LANSING, Mich.—As President Biden sought to salvage his plans to overhaul America's infrastructure, he made an appearance in Michigan, a state where the dilapidated condition of roads remains a long-standing political and economic concern.
Michigan Gov. Gretchen Whitmer appeared alongside Biden, touting the $1.2 trillion infrastructure bill and larger $3.5 trillion package Congress is now considering. At the same time, she's moving forward with her own plans to ready Michigan for an electric vehicle era.
Whitmer has rolled out a series of EV-related initiatives over the past month intended to bolster charging networks around the state and Midwest region as well as spur job growth in the transportation-technology sector.
"Like every other state in the nation, we have underinvested in maintaining infrastructure and supporting infrastructure that will actually foster and support advanced mobility," Whitmer said during an appearance on a recent "Shift" mobility podcast.
Among Michigan's endeavors: Whitmer wants charging stations installed at state parks, campgrounds, lighthouses and other lake area attractions that will allow EV owners to drive a "Great Lakes Circuit." Michigan wants to gird businesses that depend on tourists from places such as Chicago and Milwaukee, who might not otherwise access the state's traditional tourist areas with EVs.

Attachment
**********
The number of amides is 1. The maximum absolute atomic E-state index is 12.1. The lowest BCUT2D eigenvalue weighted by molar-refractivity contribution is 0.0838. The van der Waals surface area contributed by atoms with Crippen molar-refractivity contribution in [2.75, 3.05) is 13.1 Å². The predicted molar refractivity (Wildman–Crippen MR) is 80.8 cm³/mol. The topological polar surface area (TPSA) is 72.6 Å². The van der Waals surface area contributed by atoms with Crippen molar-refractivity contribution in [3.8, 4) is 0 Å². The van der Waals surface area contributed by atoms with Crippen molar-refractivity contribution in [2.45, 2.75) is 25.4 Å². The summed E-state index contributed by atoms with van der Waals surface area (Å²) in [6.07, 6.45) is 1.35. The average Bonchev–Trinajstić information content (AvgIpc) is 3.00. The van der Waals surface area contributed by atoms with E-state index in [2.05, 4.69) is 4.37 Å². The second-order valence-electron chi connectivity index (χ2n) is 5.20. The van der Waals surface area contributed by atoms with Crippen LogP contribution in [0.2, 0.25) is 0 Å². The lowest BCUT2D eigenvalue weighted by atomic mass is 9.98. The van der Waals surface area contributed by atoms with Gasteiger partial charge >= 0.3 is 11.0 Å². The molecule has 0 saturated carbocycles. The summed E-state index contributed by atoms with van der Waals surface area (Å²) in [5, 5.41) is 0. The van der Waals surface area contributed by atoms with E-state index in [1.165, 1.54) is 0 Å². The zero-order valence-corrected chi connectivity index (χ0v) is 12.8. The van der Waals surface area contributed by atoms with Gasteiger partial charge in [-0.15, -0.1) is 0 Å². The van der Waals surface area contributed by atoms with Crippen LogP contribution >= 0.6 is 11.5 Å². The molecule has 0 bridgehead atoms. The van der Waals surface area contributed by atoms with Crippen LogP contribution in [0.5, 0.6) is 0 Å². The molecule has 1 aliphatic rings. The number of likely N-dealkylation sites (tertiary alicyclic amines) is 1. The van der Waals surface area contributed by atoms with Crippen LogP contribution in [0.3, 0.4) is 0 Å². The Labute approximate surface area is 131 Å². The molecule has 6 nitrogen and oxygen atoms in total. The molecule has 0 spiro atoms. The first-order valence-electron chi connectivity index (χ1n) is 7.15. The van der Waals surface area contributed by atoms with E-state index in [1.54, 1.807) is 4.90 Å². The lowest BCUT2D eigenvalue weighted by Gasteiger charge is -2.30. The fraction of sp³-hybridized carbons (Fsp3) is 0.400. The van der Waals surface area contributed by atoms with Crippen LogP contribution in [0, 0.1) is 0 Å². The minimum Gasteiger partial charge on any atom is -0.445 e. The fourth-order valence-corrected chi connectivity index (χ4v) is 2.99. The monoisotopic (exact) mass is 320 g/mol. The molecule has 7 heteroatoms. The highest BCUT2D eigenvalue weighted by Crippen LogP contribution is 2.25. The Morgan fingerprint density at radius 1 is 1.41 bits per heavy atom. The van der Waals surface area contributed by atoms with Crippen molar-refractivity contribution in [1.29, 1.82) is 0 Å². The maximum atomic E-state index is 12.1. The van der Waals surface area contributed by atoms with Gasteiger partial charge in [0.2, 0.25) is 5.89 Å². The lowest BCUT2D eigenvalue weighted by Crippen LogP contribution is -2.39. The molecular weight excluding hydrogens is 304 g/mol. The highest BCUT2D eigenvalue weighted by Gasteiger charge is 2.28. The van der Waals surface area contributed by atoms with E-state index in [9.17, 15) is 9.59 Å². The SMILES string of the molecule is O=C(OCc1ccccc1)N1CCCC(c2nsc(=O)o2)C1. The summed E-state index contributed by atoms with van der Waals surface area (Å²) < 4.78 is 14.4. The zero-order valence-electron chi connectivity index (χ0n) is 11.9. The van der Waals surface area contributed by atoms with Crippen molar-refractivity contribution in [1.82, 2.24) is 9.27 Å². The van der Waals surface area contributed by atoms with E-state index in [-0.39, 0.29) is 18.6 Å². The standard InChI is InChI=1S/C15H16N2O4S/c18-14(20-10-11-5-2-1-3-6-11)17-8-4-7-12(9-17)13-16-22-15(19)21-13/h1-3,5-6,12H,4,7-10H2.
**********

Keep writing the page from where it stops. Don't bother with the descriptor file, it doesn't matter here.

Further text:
Whitmer also signed a memorandum of understanding with four other Midwestern governors to create the Regional Electric Vehicle Midwest Coalition to accelerate the installation of chargers along key corridors in the region. Also, she rolled out a pilot project to explore inductive charging equipment installed in roadways and a separate program to ensure Michigan's work force is trained for EV-related jobs.
In late September, the state watched as Ford Motor Co. opted to create 11,000 jobs in Kentucky and Tennessee with major EV-related investments. Whitmer addressed concerns that Michigan is ill-equipped to compete for such large-scale projects.
"We do need, I think, as a state leader, additional tools so that we can prepare sites," she said. "We have not traditionally had as many tools as other states, and that's why we're going to press forward to make sure that people know Michigan is open for business."